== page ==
It’s that time of year again where school districts reflect upon the previous school year and plan accordingly for the upcoming academic calendar. Between last-minute curriculum changes to teacher desks, to presentation stations everything in between, administrators and board members assess their schools’ needs based on their fixed budgets.
Educational budgets and academic needs are constantly battling each other which means schools need to make every expenditure count. Unfortunately, equipment such as student desks are not immune from wear and tear over years of student use. One way a district can stretch their dollars is by purchasing high-quality furniture sets for their classrooms.
Do you remember those countless hours in class sitting through lectures but found it hard to pay attention because you couldn’t seem to stay comfortable? The devil is in the details which means quality, size, and comfort of a school chair can adversely affect a student’s learning experience.
School is stressful enough so a comfortable learning environment is absolutely paramount. Similar to an office environment, proper lumbar support maintains the spine’s natural arch so this leads to reduced back strain during long hours of learning. Having ample space below the chair allows easy access to books, bags, laptops, and other personal effects and also helps with organization.
Despite the computer becoming a virtual necessity in our personal, academic, and business lives, the advent of the iPad in 2010 was the turning point for the rise of of tablet computer adoption. Many school budgets and grants financed these devices in an effort to enhance the the educational environment and teachers were excited about the idea of a new era of technological advances in the classroom. However, the reality of academic learning has compelled many schools to reexamine their learning infrastructure and return to traditional laptop computers.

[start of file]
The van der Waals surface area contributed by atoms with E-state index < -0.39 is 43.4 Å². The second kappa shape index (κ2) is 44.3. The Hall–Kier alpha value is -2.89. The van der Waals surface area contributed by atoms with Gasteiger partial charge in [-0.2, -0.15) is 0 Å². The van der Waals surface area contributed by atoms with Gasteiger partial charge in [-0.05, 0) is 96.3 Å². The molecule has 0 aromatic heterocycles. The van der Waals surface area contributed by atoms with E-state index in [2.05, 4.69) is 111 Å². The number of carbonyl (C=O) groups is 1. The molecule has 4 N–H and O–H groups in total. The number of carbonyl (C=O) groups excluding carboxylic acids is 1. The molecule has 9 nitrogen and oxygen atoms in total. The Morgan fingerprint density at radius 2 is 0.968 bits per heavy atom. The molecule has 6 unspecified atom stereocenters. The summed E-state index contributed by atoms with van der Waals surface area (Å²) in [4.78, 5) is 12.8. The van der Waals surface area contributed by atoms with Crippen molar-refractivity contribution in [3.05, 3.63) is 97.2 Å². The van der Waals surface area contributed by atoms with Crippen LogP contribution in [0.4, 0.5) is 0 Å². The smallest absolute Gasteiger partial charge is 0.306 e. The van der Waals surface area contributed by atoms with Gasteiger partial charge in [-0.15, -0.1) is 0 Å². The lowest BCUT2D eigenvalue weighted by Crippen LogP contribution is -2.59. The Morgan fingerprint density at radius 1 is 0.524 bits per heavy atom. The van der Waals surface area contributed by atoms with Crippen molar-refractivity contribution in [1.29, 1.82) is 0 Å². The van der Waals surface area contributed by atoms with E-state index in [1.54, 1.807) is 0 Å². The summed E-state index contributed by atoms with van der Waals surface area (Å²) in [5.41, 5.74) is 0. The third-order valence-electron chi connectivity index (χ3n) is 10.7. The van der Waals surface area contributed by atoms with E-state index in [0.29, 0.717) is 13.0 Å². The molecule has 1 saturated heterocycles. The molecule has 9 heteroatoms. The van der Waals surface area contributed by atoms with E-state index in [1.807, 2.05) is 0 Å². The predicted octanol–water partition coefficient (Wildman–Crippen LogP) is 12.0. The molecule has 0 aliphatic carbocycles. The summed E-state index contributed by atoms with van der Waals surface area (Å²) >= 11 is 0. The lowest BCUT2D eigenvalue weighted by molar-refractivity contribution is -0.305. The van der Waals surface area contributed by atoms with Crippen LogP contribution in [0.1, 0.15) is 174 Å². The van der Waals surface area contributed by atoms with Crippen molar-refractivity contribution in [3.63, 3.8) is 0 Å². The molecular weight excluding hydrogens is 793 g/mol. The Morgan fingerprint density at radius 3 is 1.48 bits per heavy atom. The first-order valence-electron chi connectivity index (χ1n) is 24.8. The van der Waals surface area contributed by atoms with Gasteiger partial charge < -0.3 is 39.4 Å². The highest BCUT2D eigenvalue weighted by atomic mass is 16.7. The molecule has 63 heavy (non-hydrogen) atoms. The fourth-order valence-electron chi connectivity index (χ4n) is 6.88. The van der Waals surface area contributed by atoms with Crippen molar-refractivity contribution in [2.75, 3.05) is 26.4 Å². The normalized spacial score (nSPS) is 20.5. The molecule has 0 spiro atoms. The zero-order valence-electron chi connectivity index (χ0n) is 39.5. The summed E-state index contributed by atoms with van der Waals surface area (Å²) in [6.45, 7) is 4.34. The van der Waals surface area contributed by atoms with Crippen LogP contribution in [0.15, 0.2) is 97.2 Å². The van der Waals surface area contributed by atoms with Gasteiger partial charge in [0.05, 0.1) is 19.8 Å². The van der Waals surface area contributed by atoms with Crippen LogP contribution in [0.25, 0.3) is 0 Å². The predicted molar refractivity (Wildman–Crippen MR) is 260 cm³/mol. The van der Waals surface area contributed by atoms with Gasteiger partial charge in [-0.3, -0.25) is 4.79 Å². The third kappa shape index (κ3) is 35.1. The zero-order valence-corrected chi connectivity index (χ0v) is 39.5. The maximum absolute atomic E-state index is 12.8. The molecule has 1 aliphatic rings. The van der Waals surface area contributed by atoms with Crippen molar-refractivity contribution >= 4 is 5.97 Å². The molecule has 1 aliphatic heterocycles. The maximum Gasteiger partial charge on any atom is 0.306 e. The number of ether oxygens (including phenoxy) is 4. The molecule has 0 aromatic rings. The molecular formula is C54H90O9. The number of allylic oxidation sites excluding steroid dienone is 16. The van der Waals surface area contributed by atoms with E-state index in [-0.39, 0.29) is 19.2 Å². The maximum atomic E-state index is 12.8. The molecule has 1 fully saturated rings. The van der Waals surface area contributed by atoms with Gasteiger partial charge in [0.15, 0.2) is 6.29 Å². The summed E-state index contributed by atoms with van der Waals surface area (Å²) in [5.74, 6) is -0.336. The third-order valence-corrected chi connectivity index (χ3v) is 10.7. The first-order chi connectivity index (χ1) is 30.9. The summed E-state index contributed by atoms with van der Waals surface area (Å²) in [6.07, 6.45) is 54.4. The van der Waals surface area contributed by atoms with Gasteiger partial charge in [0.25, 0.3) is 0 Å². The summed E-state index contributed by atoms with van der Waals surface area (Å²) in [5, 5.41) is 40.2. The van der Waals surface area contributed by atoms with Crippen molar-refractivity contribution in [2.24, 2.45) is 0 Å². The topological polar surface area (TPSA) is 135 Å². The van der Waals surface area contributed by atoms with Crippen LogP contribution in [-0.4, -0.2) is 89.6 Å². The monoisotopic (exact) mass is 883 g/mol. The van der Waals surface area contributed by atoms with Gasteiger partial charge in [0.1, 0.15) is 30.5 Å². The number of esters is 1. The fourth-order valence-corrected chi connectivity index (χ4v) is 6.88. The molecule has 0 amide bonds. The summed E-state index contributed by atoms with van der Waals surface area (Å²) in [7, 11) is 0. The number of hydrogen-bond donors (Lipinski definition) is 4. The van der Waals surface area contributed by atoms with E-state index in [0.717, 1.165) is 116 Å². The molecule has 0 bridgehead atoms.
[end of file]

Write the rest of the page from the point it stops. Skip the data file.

There are many reasons for the decision to downgrade but the biggest issue is how students perceive these devices. Tablets are considered more for entertainment, to use for gaming and connecting on social media. Students were excited to use these devices (despite being told they’re for educational projects) but still had the perception the devices were for recreation.
Managing your class when they’re in the computer lab can definitely be a challenge. There is no shortage of stimuli that can cause students to become distracted and slack off from their work. Here are a few tips to help mitigate distractions and boost productivity:
Set Clear Classroom & Assignment Objectives
It’s a good idea to brief your students the day before computer lab day and make sure they understand lab rules, school workstation use regulations, classroom etiquette, and assignment objectives. You can spell it out on the whiteboard, overhead projector, and/or remind them it’s on the course syllabus for reference. In addition, notify your students which program(s) and website(s) they will be visiting that day and what exactly they will be doing for that assignment.